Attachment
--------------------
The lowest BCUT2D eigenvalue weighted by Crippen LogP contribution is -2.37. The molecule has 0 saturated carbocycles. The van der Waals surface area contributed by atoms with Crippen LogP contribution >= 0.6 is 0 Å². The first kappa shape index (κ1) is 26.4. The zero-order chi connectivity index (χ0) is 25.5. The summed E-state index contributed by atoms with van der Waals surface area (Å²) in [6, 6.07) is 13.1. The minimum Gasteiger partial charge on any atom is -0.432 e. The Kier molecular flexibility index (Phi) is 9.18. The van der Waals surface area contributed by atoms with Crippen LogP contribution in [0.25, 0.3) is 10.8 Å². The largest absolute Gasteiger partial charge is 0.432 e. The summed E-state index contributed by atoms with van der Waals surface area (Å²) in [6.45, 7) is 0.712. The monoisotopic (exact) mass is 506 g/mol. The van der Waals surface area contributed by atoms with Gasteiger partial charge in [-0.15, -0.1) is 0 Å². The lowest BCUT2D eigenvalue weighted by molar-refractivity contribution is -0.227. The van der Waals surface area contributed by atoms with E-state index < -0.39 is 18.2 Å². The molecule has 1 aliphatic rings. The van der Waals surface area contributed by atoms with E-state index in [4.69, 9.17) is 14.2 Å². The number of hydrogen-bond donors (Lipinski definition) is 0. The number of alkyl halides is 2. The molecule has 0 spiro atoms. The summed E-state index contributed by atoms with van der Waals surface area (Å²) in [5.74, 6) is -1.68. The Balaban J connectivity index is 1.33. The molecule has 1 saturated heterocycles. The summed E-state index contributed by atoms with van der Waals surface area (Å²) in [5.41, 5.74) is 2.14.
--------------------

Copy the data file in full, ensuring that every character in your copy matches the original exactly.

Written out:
The lowest BCUT2D eigenvalue weighted by Crippen LogP contribution is -2.37. The molecule has 0 saturated carbocycles. The van der Waals surface area contributed by atoms with Crippen LogP contribution >= 0.6 is 0 Å². The first kappa shape index (κ1) is 26.4. The zero-order chi connectivity index (χ0) is 25.5. The summed E-state index contributed by atoms with van der Waals surface area (Å²) in [6, 6.07) is 13.1. The minimum Gasteiger partial charge on any atom is -0.432 e. The Kier molecular flexibility index (Phi) is 9.18. The van der Waals surface area contributed by atoms with Crippen LogP contribution in [0.25, 0.3) is 10.8 Å². The largest absolute Gasteiger partial charge is 0.432 e. The summed E-state index contributed by atoms with van der Waals surface area (Å²) in [6.45, 7) is 0.712. The monoisotopic (exact) mass is 506 g/mol. The van der Waals surface area contributed by atoms with Gasteiger partial charge in [-0.15, -0.1) is 0 Å². The lowest BCUT2D eigenvalue weighted by molar-refractivity contribution is -0.227. The van der Waals surface area contributed by atoms with E-state index < -0.39 is 18.2 Å². The molecule has 1 aliphatic rings. The van der Waals surface area contributed by atoms with E-state index in [4.69, 9.17) is 14.2 Å². The number of hydrogen-bond donors (Lipinski definition) is 0. The number of alkyl halides is 2. The molecule has 0 spiro atoms. The summed E-state index contributed by atoms with van der Waals surface area (Å²) in [5.74, 6) is -1.68. The Balaban J connectivity index is 1.33. The molecule has 1 saturated heterocycles. The summed E-state index contributed by atoms with van der Waals surface area (Å²) in [5.41, 5.74) is 2.14.